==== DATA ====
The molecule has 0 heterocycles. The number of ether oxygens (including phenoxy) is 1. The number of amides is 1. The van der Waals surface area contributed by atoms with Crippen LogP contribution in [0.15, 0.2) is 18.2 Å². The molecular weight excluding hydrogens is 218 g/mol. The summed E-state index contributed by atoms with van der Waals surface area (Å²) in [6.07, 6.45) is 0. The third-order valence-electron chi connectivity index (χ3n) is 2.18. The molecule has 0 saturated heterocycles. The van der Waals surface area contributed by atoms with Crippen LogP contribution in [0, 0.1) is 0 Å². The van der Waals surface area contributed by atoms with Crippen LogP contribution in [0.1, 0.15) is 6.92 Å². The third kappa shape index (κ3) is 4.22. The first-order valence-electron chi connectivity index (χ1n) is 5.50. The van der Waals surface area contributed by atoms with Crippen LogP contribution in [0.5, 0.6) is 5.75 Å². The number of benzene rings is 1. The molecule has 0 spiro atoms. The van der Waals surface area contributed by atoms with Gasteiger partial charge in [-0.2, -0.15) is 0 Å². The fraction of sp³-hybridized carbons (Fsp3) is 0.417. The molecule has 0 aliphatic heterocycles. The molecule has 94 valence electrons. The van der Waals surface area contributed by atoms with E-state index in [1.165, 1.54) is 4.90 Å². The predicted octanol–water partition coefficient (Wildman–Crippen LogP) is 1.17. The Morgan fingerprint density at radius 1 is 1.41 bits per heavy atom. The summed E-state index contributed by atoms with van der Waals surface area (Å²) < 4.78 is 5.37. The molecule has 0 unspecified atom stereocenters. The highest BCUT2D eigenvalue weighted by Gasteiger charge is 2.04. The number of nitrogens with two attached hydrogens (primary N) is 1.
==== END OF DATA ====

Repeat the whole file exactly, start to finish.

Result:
The molecule has 0 heterocycles. The number of ether oxygens (including phenoxy) is 1. The number of amides is 1. The van der Waals surface area contributed by atoms with Crippen LogP contribution in [0.15, 0.2) is 18.2 Å². The molecular weight excluding hydrogens is 218 g/mol. The summed E-state index contributed by atoms with van der Waals surface area (Å²) in [6.07, 6.45) is 0. The third-order valence-electron chi connectivity index (χ3n) is 2.18. The molecule has 0 saturated heterocycles. The van der Waals surface area contributed by atoms with Crippen LogP contribution in [0, 0.1) is 0 Å². The van der Waals surface area contributed by atoms with Crippen LogP contribution in [0.1, 0.15) is 6.92 Å². The third kappa shape index (κ3) is 4.22. The first-order valence-electron chi connectivity index (χ1n) is 5.50. The van der Waals surface area contributed by atoms with Crippen LogP contribution in [0.5, 0.6) is 5.75 Å². The number of benzene rings is 1. The molecule has 0 spiro atoms. The van der Waals surface area contributed by atoms with Gasteiger partial charge in [-0.2, -0.15) is 0 Å². The fraction of sp³-hybridized carbons (Fsp3) is 0.417. The molecule has 0 aliphatic heterocycles. The molecule has 94 valence electrons. The van der Waals surface area contributed by atoms with E-state index in [1.165, 1.54) is 4.90 Å². The predicted octanol–water partition coefficient (Wildman–Crippen LogP) is 1.17. The Morgan fingerprint density at radius 1 is 1.41 bits per heavy atom. The summed E-state index contributed by atoms with van der Waals surface area (Å²) < 4.78 is 5.37. The molecule has 0 unspecified atom stereocenters. The highest BCUT2D eigenvalue weighted by Gasteiger charge is 2.04. The number of nitrogens with two attached hydrogens (primary N) is 1.